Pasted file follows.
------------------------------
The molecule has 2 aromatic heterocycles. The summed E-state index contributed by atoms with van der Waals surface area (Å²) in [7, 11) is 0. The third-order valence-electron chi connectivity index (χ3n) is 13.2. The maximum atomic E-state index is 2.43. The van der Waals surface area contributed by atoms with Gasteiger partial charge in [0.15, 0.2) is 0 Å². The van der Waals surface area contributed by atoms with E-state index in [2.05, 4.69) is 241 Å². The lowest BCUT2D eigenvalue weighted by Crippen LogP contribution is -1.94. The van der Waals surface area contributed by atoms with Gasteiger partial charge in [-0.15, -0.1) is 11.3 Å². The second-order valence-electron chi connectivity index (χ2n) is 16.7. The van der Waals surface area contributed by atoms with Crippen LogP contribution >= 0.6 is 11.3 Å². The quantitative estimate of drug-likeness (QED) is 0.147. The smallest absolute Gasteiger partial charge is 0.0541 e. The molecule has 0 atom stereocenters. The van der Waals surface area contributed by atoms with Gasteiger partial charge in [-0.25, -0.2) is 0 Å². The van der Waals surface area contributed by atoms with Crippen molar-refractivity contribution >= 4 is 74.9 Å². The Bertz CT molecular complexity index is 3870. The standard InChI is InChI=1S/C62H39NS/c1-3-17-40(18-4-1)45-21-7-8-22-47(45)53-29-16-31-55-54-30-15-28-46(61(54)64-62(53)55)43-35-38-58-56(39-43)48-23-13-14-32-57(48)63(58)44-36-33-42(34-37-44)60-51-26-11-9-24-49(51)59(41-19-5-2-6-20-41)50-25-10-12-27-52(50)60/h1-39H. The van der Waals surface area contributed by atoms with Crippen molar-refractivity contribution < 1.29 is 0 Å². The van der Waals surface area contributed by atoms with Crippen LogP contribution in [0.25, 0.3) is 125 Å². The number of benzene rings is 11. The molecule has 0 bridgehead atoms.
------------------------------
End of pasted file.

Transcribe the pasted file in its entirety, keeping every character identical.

The molecule has 2 aromatic heterocycles. The summed E-state index contributed by atoms with van der Waals surface area (Å²) in [7, 11) is 0. The third-order valence-electron chi connectivity index (χ3n) is 13.2. The maximum atomic E-state index is 2.43. The van der Waals surface area contributed by atoms with Gasteiger partial charge in [0.15, 0.2) is 0 Å². The van der Waals surface area contributed by atoms with E-state index in [2.05, 4.69) is 241 Å². The lowest BCUT2D eigenvalue weighted by Crippen LogP contribution is -1.94. The van der Waals surface area contributed by atoms with Gasteiger partial charge in [-0.15, -0.1) is 11.3 Å². The second-order valence-electron chi connectivity index (χ2n) is 16.7. The van der Waals surface area contributed by atoms with Crippen LogP contribution >= 0.6 is 11.3 Å². The quantitative estimate of drug-likeness (QED) is 0.147. The smallest absolute Gasteiger partial charge is 0.0541 e. The molecule has 0 atom stereocenters. The van der Waals surface area contributed by atoms with Gasteiger partial charge in [-0.25, -0.2) is 0 Å². The van der Waals surface area contributed by atoms with Crippen molar-refractivity contribution >= 4 is 74.9 Å². The Bertz CT molecular complexity index is 3870. The standard InChI is InChI=1S/C62H39NS/c1-3-17-40(18-4-1)45-21-7-8-22-47(45)53-29-16-31-55-54-30-15-28-46(61(54)64-62(53)55)43-35-38-58-56(39-43)48-23-13-14-32-57(48)63(58)44-36-33-42(34-37-44)60-51-26-11-9-24-49(51)59(41-19-5-2-6-20-41)50-25-10-12-27-52(50)60/h1-39H. The van der Waals surface area contributed by atoms with Crippen molar-refractivity contribution < 1.29 is 0 Å². The van der Waals surface area contributed by atoms with Crippen LogP contribution in [0.25, 0.3) is 125 Å². The number of benzene rings is 11. The molecule has 0 bridgehead atoms.